Depending on the application operating conditions the bolster can be made up from different material combinations: outers layers of various types of glass fabrics and stainless steel wire mesh and internal fillers of eiither or combination of loose glass insulation and glass felt layers. Bolsters provide protection to the fabric expansion joint from thermal temperature, dust particles and pulsations

  • May
  • 09
  • 2013

Gas Turbine Fabric Expansion Joints.

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GTX Gas Turbine Fabric Expansion Joints are available in a variety of steel frame designs and fabric expansion joint materials. All standard fabric expansion joint designs can be modified to suit most customer requirements.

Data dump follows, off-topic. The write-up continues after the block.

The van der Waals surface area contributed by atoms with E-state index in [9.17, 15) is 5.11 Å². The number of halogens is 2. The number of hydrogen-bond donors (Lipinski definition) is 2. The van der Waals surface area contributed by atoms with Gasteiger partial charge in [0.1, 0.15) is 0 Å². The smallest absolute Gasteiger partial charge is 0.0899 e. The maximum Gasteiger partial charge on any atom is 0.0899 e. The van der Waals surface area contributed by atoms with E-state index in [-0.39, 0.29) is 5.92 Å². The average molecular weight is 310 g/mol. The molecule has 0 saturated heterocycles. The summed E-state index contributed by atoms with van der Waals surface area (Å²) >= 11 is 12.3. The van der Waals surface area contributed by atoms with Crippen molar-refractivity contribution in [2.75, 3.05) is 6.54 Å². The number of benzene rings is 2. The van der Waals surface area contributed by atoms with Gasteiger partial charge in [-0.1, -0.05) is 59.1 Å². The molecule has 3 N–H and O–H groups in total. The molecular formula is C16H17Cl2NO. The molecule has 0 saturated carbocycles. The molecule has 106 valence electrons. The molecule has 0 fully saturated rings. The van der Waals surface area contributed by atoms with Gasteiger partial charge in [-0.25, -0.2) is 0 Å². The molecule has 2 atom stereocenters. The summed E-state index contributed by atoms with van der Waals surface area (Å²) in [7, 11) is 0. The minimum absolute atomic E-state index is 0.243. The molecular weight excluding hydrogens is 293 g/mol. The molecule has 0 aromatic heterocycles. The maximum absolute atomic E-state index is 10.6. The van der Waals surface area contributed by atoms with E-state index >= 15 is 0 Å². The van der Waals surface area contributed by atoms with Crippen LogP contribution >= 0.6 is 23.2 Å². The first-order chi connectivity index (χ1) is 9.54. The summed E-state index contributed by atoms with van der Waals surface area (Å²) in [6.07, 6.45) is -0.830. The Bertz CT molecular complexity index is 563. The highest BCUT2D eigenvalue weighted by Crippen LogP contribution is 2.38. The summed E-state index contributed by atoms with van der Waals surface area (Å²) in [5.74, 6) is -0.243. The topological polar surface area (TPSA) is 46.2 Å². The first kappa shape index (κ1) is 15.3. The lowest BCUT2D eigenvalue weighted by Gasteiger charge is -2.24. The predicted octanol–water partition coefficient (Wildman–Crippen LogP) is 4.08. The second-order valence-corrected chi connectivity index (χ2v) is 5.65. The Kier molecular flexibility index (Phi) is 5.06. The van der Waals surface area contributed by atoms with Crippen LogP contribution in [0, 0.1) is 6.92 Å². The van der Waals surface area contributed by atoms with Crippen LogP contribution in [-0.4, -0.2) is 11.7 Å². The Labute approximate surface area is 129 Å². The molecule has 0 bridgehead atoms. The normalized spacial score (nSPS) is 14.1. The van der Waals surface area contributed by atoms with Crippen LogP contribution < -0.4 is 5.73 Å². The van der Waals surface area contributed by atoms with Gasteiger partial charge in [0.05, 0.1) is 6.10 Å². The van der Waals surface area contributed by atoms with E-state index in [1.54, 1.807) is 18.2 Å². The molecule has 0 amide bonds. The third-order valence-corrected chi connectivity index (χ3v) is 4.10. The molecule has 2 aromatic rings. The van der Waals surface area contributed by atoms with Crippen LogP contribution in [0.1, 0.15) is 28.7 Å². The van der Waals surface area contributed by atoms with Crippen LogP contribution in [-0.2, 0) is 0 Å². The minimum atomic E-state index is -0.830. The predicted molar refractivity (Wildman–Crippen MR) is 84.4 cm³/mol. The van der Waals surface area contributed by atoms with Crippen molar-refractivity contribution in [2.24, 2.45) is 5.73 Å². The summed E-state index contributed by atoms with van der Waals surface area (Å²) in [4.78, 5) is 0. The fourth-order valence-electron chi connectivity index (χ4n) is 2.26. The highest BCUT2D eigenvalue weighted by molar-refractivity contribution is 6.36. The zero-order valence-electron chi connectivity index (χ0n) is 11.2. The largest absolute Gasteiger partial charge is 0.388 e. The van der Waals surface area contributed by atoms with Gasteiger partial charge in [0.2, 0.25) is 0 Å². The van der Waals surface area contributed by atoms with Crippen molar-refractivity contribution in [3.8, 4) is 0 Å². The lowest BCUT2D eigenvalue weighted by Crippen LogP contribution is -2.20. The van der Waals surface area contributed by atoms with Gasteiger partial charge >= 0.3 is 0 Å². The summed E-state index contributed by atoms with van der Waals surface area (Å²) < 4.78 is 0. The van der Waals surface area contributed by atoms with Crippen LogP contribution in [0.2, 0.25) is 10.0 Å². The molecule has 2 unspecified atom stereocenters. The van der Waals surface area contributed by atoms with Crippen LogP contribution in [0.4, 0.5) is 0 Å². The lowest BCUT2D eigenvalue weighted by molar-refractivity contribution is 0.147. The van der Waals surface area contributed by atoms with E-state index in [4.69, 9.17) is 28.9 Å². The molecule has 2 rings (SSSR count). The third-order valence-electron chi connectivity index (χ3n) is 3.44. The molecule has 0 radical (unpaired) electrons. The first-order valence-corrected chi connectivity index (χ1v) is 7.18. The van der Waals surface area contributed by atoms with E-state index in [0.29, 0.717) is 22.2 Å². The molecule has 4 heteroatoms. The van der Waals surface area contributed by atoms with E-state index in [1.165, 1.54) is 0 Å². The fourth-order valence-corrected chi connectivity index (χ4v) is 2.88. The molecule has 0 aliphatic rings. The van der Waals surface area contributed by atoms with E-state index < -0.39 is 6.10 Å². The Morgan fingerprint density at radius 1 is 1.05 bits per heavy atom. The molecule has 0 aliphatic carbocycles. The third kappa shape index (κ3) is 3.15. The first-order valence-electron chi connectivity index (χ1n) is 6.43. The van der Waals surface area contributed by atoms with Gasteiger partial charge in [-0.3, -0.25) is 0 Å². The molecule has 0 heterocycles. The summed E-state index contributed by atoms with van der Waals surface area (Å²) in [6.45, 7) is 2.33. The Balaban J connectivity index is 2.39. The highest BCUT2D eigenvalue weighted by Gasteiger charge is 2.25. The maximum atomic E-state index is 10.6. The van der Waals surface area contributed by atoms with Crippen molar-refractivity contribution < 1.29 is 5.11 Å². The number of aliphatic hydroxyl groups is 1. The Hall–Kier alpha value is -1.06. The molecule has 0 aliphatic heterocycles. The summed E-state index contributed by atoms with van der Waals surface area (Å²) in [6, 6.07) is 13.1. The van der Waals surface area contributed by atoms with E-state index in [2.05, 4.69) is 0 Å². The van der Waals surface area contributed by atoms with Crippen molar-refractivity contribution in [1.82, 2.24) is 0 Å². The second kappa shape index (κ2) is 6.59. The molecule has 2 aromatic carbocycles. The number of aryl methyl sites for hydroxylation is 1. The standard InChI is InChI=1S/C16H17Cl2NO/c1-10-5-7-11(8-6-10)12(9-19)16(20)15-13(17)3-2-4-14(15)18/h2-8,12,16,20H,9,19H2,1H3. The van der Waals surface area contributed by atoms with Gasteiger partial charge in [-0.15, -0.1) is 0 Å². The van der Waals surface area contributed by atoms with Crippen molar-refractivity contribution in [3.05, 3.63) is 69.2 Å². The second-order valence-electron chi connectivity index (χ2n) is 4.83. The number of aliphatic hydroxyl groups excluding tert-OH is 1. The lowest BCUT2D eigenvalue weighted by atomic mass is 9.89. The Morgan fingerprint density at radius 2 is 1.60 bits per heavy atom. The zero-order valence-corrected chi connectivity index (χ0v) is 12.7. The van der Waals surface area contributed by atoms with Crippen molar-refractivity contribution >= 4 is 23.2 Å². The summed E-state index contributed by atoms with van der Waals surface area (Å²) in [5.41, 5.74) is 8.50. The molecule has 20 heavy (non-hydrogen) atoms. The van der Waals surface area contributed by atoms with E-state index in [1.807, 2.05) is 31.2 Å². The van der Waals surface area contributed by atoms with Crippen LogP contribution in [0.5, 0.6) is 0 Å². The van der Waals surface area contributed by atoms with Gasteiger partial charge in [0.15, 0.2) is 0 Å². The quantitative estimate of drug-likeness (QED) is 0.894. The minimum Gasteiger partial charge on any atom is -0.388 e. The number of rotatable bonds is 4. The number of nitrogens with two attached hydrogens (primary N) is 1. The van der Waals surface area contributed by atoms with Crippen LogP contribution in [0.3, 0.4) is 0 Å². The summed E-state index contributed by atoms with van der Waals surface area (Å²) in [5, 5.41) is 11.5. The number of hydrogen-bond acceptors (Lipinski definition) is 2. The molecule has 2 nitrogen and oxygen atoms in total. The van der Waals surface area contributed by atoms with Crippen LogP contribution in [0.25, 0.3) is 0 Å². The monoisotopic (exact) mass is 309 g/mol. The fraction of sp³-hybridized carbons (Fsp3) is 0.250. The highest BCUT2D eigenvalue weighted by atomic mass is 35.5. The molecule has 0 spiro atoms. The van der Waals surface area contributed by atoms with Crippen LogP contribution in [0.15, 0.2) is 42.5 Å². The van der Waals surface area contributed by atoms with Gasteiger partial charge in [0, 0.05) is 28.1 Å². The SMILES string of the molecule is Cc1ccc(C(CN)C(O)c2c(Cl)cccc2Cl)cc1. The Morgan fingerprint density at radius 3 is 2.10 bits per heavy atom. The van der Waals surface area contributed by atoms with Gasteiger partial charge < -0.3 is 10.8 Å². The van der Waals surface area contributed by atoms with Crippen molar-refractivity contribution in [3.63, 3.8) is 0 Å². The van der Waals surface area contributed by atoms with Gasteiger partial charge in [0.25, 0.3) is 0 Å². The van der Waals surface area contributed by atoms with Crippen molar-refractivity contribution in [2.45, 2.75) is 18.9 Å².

The new revolutionary fabric expansion joint design solutions introduced with the GTX-range of fabric expansion joints that have been achieved through several years of testing, involving intensive use of FEA-calculations (Finite Element Analysis). There are three standard fabric expansion joint designs available:

GTX-A: This fabric expansion joint is used in applications that have no pressure pulses and have fairly smooth flow velocities. The fabric expansion joint design is typically used on units installed down stream of the gas turbine, after the diffuser sections where the gas flow characteristics have smoothed.

GTX-B: This is the most commonly used fabric expansion joint design that will withstand normal pressure pulses and flow conditions. A unit composed of this fabric expansion joint design can be installed e.g. at the bypass outlet sections or after the diffuser sections.

GTX-C: This fabric expansion joint design is recommended for heavy-duty gas turbine exhaust applications where high pressure pulsations with turbulent flow conditions exist.

Based on the information provided by our customer, the choice of bellows type is generally suggested by SIlverfox.